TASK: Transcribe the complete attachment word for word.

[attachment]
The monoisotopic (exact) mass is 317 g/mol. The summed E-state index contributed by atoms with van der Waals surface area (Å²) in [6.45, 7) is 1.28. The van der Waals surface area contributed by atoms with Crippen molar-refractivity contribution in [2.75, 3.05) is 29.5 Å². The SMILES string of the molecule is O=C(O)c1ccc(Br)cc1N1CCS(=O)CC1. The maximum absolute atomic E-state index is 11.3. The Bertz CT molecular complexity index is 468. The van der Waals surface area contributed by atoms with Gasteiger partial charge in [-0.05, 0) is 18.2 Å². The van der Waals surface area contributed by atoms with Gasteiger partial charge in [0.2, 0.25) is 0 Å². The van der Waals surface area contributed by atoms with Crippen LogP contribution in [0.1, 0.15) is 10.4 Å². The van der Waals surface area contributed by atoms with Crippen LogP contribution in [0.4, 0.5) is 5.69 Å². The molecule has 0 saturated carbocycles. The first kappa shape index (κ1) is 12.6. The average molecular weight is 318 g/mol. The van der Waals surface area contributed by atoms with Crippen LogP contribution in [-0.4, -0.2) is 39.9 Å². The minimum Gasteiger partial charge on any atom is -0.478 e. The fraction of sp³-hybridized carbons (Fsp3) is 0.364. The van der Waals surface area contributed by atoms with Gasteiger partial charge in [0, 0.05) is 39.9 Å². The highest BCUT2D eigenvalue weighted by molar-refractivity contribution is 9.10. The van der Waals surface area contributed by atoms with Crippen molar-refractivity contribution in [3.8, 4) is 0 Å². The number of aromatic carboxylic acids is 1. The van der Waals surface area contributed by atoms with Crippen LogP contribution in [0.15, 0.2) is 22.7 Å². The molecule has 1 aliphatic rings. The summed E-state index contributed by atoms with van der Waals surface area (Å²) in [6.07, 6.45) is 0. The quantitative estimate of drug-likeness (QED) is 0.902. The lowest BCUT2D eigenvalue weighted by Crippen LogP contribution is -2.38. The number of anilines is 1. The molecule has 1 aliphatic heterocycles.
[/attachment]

The monoisotopic (exact) mass is 317 g/mol. The summed E-state index contributed by atoms with van der Waals surface area (Å²) in [6.45, 7) is 1.28. The van der Waals surface area contributed by atoms with Crippen molar-refractivity contribution in [2.75, 3.05) is 29.5 Å². The SMILES string of the molecule is O=C(O)c1ccc(Br)cc1N1CCS(=O)CC1. The maximum absolute atomic E-state index is 11.3. The Bertz CT molecular complexity index is 468. The van der Waals surface area contributed by atoms with Gasteiger partial charge in [-0.05, 0) is 18.2 Å². The van der Waals surface area contributed by atoms with Gasteiger partial charge in [0.2, 0.25) is 0 Å². The van der Waals surface area contributed by atoms with Crippen LogP contribution in [0.1, 0.15) is 10.4 Å². The van der Waals surface area contributed by atoms with Crippen LogP contribution in [0.4, 0.5) is 5.69 Å². The molecule has 0 saturated carbocycles. The first kappa shape index (κ1) is 12.6. The average molecular weight is 318 g/mol. The van der Waals surface area contributed by atoms with Crippen LogP contribution in [-0.4, -0.2) is 39.9 Å². The minimum Gasteiger partial charge on any atom is -0.478 e. The fraction of sp³-hybridized carbons (Fsp3) is 0.364. The van der Waals surface area contributed by atoms with Gasteiger partial charge in [0, 0.05) is 39.9 Å². The highest BCUT2D eigenvalue weighted by molar-refractivity contribution is 9.10. The van der Waals surface area contributed by atoms with Crippen molar-refractivity contribution in [3.8, 4) is 0 Å². The number of aromatic carboxylic acids is 1. The van der Waals surface area contributed by atoms with Crippen LogP contribution in [0.15, 0.2) is 22.7 Å². The molecule has 1 aliphatic rings. The summed E-state index contributed by atoms with van der Waals surface area (Å²) in [6.07, 6.45) is 0. The quantitative estimate of drug-likeness (QED) is 0.902. The lowest BCUT2D eigenvalue weighted by Crippen LogP contribution is -2.38. The number of anilines is 1. The molecule has 1 aliphatic heterocycles.